In South Africa, Chef Pinky Maruping described how illegal work is quite prevalent, which is now causing problems for restaurants and chefs who won’t receive money if they aren’t registered. Trying to diversify restaurants is not easy and doesn’t make viable business sense as there are so many regulations in place to offer a delivery service. Pinky and many other chefs who are part of the Chefs Alliance are cooking food to try and help; people are hungry and often the food parcels provided by the government are unhealthy.
In Australia, there is a different situation where many new opportunities in terms of deliveries have sprung up however, this seems to have led to an increase in the consumption of fast food. Chefs are coming together to try and combat this by making convenience food healthier by making simple takeaway menus for restaurants.
Some restaurants have done similarly in UK and US but it is not easy for chefs to diversify themselves and their restaurants so quickly and many chefs have had to learn new skills. We heard from Chef Mary-Sue Milliken in the US who has taken the risk to produce delivery menus for her restaurants, hiring taxi drivers to deliver meals and is now supplying up to 3000 meals a day. She emphasised the fact that uncertainty is one of the worst things affecting chefs right now. Many Chefs feel vulnerable and fluctuate between feeling terrified and at the other extreme, hopeful and inspired.
Chefs on opposite sides of the world have been connecting by cooking in their own homes for the #togetherathome series run by the Chefs’ Manifesto. They have a unified voice and are clear that all Governments have a responsibility to make sure that aid is reaching the right places. The food service industry is one of the industries suffering the most through this crisis and it seems that with many governments around the world, this has gone unnoticed. Chefs are clear, governments need to step up and support supply chain workers and food service workers who are vulnerable. It is clear that throughout the world, food systems are not resilient enough to withstand crises like this pandemic and the total impact that Covid-19 has had on the world’s food systems is yet to be seen.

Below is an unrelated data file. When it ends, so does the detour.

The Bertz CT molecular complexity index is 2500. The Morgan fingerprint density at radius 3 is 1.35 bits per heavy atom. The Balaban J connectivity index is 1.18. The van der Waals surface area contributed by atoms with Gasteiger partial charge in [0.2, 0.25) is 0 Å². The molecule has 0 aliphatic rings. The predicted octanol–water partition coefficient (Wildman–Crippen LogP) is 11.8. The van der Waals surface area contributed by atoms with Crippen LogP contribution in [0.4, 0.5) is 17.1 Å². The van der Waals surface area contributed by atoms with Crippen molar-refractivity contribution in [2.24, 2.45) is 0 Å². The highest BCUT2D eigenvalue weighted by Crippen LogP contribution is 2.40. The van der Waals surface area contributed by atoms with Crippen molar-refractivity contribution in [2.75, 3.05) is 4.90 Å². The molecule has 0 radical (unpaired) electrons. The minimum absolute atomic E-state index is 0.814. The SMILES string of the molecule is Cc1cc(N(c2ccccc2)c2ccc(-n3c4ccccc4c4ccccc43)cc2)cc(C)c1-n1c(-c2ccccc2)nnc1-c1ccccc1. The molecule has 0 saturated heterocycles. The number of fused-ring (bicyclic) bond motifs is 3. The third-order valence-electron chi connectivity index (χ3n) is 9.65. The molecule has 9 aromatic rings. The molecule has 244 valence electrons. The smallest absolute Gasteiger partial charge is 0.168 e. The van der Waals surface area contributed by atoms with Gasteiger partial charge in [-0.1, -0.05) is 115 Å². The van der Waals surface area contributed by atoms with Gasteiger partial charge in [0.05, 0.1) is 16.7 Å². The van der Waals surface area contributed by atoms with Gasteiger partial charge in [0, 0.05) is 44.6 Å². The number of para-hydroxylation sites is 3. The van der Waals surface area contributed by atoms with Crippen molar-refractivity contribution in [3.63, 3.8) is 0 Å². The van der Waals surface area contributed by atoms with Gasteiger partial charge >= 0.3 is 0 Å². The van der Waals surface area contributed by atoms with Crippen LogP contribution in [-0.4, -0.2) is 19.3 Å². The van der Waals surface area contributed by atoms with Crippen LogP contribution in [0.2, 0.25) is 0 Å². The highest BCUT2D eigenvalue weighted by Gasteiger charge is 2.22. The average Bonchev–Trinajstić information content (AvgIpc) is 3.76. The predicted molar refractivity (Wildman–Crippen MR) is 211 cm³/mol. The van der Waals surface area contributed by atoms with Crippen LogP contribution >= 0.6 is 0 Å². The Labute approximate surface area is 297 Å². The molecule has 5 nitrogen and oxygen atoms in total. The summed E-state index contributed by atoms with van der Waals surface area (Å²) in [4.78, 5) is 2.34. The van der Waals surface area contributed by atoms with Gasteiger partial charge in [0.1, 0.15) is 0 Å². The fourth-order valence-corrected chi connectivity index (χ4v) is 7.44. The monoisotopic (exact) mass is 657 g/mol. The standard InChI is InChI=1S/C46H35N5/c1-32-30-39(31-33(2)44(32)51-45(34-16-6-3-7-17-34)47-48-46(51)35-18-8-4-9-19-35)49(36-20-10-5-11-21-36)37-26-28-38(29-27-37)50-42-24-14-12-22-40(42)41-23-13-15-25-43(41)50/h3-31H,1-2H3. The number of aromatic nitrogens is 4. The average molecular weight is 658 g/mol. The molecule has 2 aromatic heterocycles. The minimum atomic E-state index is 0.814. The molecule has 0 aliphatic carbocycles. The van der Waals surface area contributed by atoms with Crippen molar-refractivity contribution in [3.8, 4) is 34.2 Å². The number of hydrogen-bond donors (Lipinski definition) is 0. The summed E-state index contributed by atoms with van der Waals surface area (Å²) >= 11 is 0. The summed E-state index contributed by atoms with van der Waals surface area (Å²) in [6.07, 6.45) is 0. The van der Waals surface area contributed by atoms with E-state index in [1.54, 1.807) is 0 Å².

As consumers, it is important to remember that chefs have an important role in bridging the gap between farm and fork. They know the importance of eating fresh local ingredients with the seasons and they can help educate us on how to cook with the seasons with their recipes and menus. So if you find that your local neighbourhood cafe or restaurant has started to do a takeaway service or selling market goods, let’s support them where we can and eat fresh, local and delicious. As Chef Samuel Monsur from the US said, ‘Independent restaurants have become vehicles for community and it’s great to see that even through this pandemic, restaurants and chefs are still being active and advocating all around the world; this is the time to review policy & legislation.’